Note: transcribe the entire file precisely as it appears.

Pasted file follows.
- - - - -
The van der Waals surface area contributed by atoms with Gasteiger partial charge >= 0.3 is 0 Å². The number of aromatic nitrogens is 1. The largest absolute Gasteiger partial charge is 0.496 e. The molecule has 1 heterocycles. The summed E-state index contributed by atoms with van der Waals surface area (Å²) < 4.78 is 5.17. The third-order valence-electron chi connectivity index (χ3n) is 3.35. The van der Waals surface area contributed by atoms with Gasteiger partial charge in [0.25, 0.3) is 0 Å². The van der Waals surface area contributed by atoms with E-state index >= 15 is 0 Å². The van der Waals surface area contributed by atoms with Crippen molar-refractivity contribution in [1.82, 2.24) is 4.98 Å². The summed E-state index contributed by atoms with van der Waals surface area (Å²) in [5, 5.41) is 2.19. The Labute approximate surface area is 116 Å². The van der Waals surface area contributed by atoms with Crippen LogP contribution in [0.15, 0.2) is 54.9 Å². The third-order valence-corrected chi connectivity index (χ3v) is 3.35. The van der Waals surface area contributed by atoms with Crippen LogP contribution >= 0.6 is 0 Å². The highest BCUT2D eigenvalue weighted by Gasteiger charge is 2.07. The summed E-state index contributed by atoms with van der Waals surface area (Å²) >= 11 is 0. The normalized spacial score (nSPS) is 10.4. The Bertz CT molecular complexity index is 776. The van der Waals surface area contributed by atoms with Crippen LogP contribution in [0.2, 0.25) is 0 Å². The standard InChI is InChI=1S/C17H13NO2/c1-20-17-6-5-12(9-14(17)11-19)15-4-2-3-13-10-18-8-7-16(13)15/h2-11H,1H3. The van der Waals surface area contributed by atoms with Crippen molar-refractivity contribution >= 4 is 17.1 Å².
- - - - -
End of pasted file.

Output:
The van der Waals surface area contributed by atoms with Gasteiger partial charge >= 0.3 is 0 Å². The number of aromatic nitrogens is 1. The largest absolute Gasteiger partial charge is 0.496 e. The molecule has 1 heterocycles. The summed E-state index contributed by atoms with van der Waals surface area (Å²) < 4.78 is 5.17. The third-order valence-electron chi connectivity index (χ3n) is 3.35. The van der Waals surface area contributed by atoms with Gasteiger partial charge in [0.25, 0.3) is 0 Å². The van der Waals surface area contributed by atoms with E-state index >= 15 is 0 Å². The van der Waals surface area contributed by atoms with Crippen molar-refractivity contribution in [1.82, 2.24) is 4.98 Å². The summed E-state index contributed by atoms with van der Waals surface area (Å²) in [5, 5.41) is 2.19. The Labute approximate surface area is 116 Å². The van der Waals surface area contributed by atoms with Crippen LogP contribution in [0.15, 0.2) is 54.9 Å². The third-order valence-corrected chi connectivity index (χ3v) is 3.35. The van der Waals surface area contributed by atoms with Crippen LogP contribution >= 0.6 is 0 Å². The highest BCUT2D eigenvalue weighted by Gasteiger charge is 2.07. The summed E-state index contributed by atoms with van der Waals surface area (Å²) >= 11 is 0. The normalized spacial score (nSPS) is 10.4. The Bertz CT molecular complexity index is 776. The van der Waals surface area contributed by atoms with Crippen LogP contribution in [0.2, 0.25) is 0 Å². The standard InChI is InChI=1S/C17H13NO2/c1-20-17-6-5-12(9-14(17)11-19)15-4-2-3-13-10-18-8-7-16(13)15/h2-11H,1H3. The van der Waals surface area contributed by atoms with Crippen molar-refractivity contribution >= 4 is 17.1 Å².